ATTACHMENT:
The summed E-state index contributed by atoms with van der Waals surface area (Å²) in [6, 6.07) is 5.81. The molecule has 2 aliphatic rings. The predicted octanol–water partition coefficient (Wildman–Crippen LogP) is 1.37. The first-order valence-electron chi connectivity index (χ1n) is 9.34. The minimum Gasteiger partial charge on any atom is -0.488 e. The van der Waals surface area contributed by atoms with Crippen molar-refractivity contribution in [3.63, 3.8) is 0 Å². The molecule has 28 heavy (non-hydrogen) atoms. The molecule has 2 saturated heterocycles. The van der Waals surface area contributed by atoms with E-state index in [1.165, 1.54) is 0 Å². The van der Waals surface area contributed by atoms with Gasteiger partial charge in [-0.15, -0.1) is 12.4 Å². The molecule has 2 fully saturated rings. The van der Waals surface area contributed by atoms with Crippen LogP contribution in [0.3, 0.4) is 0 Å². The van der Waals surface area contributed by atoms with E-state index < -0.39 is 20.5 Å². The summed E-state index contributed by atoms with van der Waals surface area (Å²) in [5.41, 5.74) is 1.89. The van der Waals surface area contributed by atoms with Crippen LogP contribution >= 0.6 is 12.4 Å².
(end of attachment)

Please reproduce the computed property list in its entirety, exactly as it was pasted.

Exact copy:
The summed E-state index contributed by atoms with van der Waals surface area (Å²) in [6, 6.07) is 5.81. The molecule has 2 aliphatic rings. The predicted octanol–water partition coefficient (Wildman–Crippen LogP) is 1.37. The first-order valence-electron chi connectivity index (χ1n) is 9.34. The minimum Gasteiger partial charge on any atom is -0.488 e. The van der Waals surface area contributed by atoms with Crippen molar-refractivity contribution in [3.63, 3.8) is 0 Å². The molecule has 28 heavy (non-hydrogen) atoms. The molecule has 2 saturated heterocycles. The van der Waals surface area contributed by atoms with E-state index in [1.165, 1.54) is 0 Å². The van der Waals surface area contributed by atoms with Gasteiger partial charge in [-0.15, -0.1) is 12.4 Å². The molecule has 2 fully saturated rings. The van der Waals surface area contributed by atoms with Crippen LogP contribution in [0.3, 0.4) is 0 Å². The van der Waals surface area contributed by atoms with E-state index < -0.39 is 20.5 Å². The summed E-state index contributed by atoms with van der Waals surface area (Å²) in [5.41, 5.74) is 1.89. The van der Waals surface area contributed by atoms with Crippen LogP contribution >= 0.6 is 12.4 Å².